15.73 The CFIA held its own post-investigation review on 10 December. This was strictly an internal meeting, and none of the other agencies was invited. The goal was to examine the investigation and recall of the food product in order to improve investigations and emergency responses within the CFIA. The agenda for this meeting stated that the participants would discuss, among other things, the recall reality, chronology of events, investigation overview, what went well and areas for improvement, strategy development, and recommendations. However, CFIA officials told us that the meeting was not specifically for the purpose of discussing the outbreak, and there were no minutes of discussion relating to this outbreak. It is not clear how lessons could be learned if they were not documented or communicated.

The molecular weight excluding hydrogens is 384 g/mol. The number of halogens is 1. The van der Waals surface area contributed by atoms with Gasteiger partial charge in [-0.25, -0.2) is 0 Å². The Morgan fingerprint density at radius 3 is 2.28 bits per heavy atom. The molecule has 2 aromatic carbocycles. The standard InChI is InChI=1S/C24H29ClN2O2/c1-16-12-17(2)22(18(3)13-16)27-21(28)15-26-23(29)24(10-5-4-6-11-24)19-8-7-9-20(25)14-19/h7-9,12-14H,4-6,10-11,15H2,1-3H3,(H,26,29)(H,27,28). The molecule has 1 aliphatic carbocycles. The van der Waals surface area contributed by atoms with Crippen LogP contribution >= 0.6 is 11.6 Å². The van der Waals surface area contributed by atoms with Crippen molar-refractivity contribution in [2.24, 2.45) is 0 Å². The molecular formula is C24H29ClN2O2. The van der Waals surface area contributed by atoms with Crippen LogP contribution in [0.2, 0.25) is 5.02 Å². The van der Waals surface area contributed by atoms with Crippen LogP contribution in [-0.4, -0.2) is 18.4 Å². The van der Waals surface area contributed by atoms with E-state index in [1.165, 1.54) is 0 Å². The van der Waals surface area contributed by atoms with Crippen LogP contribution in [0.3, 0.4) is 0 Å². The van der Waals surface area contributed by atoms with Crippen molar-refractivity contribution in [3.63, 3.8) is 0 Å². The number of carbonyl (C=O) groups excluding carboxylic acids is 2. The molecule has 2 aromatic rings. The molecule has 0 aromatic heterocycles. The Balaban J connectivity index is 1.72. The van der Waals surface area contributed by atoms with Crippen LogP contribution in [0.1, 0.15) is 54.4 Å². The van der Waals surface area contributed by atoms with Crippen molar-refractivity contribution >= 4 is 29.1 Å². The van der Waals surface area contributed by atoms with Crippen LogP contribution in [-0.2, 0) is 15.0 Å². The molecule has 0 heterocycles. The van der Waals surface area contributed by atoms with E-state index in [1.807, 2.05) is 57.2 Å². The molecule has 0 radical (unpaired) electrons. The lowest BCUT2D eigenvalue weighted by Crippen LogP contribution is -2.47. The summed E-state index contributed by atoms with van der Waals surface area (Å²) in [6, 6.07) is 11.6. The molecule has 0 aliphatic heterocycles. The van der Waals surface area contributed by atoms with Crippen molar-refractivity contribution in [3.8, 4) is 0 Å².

15.74 In such situations, particularly given that the cause of the contamination was never found, the value of a lessons-learned review cannot be underestimated. It is in the interest of public health that all participants contribute to, and learn from, such reviews.
Conclusion and Recommendations15.75 This nation-wide outbreak was one of the largest and most serious food-borne disease outbreaks in Canadian history. More than 800 cases across the country were investigated; over 80 percent of them involved children under 15 years old. Many suffered severe diarrhea, and at least 60 were hospitalized. Many more might have suffered had the various federal and provincial agencies not identified the contaminated product. However, many individuals could have avoided this illness had the federal and provincial health departments acted more swiftly and co-operatively.
15.76 This case illustrates the need for formal arrangements that clearly set out the role and responsibilities of LCDC in relation to those of other participants in handling a nation-wide threat to public health.